Quoting, "the world was lost one day in 1935 here in Germany. It was I who lost it, and I will tell you how. Under the law I was required to take the oath of fidelity. I said I would not. I opposed it in conscience. I was given 24 hours to think it over. In those 24 hours I lost the world. What I tried to think of was the people to whom I might be of some help later on if things got worse, as I believed they would. The next day, after thinking it over, I said I would take the oath with the mental reservation that, by the words, with which the oath began, I swear by God, I understood that no human being and no [01:05:00] government had the rights to override my conscience. My mental reservations did not interest the official who administered the oath. He said, 'do you take the oath?', and I took it. That day the world was lost, and it was I who lost it. For the sake of the argument he said, I will agree that I saved many later on."
And then he goes on to describe why he should not have taken the oath, even though he managed to save lives. And then he explains, "first of all, there is the problem of the lesser evil, taking the oath was not so evil as being unable to help my friends later on would have been, but the evil of the oath was certain and immediate, and the helping of my friends was in the future and therefore uncertain. I had to commit a positive evil there and then in the hopes of a possible good later on. The good outweighed the evil, but the good was only a hope. The evil, a fact."
"There I was in 1935, a perfect example of the kind of person who, with all his advantages in birth [01:06:00] and education and imposition, rules or might easily rule in any country. If I had refused to take the oath in 1935, it would've meant that thousands and thousands like me all over Germany were refusing to take it. Their refusal would've heartened millions, thus the regime would've been overthrown, or indeed would never have come to power in the first place. The fact that I was not prepared to resist in 1935 meant that all the thousands, hundreds of thousands like me in Germany were also unprepared. And each one of these hundreds of thousands was, like me, a man of great influence or of great potential influence. Thus, the world was lost."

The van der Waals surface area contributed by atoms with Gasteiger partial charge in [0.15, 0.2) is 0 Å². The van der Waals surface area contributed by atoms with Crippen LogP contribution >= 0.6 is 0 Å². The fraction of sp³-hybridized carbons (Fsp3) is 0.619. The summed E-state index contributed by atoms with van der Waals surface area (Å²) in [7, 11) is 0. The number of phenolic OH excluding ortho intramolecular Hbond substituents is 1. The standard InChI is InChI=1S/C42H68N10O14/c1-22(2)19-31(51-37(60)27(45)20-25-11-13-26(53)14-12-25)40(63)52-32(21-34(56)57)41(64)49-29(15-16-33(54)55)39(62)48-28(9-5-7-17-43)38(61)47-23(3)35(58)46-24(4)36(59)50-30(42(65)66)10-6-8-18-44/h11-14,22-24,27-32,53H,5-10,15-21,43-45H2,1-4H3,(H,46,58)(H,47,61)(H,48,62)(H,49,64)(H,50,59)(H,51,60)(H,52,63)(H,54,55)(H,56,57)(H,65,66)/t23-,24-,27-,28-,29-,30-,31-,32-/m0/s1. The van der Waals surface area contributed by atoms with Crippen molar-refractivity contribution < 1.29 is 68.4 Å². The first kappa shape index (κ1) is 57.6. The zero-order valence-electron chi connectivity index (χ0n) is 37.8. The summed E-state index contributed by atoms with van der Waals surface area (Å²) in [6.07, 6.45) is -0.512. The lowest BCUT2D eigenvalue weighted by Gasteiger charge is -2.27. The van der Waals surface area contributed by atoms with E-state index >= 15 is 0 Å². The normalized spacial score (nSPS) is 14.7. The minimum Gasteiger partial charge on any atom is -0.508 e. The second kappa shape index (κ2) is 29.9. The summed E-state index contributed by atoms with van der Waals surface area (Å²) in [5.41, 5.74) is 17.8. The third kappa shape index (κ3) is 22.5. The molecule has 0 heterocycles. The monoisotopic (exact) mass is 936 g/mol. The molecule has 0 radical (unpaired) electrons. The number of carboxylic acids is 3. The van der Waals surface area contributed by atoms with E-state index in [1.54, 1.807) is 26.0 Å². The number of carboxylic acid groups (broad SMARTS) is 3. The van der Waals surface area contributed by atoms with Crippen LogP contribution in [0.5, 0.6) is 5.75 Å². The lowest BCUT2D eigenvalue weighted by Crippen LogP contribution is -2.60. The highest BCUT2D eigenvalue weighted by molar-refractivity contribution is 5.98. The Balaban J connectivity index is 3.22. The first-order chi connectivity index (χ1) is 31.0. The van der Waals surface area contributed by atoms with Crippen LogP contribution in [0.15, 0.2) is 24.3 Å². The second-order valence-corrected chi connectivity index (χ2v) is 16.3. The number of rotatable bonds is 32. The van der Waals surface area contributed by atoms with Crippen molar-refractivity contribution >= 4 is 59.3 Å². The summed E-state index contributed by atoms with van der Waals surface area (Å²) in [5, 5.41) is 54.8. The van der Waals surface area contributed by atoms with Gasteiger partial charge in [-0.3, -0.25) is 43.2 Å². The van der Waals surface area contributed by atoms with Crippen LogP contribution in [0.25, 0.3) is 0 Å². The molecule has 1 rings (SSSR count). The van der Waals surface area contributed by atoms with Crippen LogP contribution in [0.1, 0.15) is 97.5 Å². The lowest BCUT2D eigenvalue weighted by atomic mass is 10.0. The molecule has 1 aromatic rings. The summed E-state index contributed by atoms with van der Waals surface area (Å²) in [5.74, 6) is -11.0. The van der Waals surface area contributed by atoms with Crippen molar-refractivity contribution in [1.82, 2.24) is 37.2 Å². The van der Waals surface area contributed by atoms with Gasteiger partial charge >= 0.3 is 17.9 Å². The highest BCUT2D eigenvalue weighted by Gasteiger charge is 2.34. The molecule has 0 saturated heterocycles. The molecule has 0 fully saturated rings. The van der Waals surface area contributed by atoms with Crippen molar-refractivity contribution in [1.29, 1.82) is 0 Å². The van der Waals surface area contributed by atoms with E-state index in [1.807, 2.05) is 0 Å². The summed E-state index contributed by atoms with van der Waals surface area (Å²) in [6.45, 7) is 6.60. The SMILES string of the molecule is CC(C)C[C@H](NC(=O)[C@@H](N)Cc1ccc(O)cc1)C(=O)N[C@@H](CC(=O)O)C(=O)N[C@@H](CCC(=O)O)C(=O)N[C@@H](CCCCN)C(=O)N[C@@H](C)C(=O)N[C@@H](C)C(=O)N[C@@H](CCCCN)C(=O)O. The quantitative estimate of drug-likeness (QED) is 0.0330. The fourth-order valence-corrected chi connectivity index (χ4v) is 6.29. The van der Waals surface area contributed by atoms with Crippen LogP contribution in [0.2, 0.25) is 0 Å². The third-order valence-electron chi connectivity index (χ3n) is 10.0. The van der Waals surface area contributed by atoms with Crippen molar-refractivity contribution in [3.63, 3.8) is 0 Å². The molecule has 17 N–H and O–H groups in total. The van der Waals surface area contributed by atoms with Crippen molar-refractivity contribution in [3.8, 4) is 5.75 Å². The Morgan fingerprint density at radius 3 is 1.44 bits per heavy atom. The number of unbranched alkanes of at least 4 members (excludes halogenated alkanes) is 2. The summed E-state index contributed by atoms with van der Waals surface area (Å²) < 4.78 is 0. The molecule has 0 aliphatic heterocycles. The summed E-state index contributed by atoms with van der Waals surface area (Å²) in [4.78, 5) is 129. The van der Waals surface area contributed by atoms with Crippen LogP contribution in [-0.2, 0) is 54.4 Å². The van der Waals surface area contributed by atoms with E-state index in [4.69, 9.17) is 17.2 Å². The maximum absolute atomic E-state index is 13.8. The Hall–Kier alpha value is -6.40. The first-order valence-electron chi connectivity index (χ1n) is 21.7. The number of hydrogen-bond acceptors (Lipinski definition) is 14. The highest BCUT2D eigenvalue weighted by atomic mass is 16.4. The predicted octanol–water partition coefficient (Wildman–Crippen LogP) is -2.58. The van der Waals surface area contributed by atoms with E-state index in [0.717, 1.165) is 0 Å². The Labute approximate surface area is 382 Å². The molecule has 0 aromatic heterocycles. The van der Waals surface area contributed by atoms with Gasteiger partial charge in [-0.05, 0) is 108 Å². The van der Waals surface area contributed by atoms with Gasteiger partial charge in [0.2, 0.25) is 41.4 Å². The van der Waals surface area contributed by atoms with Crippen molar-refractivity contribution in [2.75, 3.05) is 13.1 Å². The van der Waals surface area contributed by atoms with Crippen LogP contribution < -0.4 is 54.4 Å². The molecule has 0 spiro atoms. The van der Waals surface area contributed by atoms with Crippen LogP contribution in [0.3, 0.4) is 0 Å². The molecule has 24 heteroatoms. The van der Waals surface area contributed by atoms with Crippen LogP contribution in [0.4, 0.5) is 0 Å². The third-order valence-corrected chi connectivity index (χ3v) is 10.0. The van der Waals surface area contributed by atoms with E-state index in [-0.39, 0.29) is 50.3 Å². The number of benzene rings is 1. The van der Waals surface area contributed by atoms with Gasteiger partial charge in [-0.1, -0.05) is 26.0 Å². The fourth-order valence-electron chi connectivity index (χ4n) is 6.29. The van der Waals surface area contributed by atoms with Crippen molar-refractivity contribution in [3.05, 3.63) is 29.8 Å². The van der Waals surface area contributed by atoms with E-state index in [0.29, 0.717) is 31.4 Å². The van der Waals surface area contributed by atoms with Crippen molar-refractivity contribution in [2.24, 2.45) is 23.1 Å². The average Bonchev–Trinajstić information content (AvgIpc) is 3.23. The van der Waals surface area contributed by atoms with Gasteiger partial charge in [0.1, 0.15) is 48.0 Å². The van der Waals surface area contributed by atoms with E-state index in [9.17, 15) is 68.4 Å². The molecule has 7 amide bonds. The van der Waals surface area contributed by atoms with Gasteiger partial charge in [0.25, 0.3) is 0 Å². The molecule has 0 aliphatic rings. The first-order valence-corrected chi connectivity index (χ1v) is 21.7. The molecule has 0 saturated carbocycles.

"If my faith had been strong enough in 1935, I could have prevented the whole evil. The day I said no, I had faith. In the process of thinking it over in the next 24 hours, my faith failed me."
So once again, obviously there's no direct comparison. There's no way to equate [01:07:00] Nazis with the people who work at Facebook, that's not what we're trying to do, but it does sort of describe the systemic way in which, if enough people collectively were to stand up against a system, demand that a system be run better, or, if it's purely evil, to be abolished, it could be done. But because an individual can't do it, they lose faith in their ability to make a difference, and one by one, the dominoes fall.
And then secondly, today I wanted to tell you about the machine that the inventor once hoped would replace the television with what is just about the polar opposite of licensing digital mass produced products that you can purchase, but not truly own. And that is personal experiences that take place behind your eyelids and are completely unknowable and non-transferable.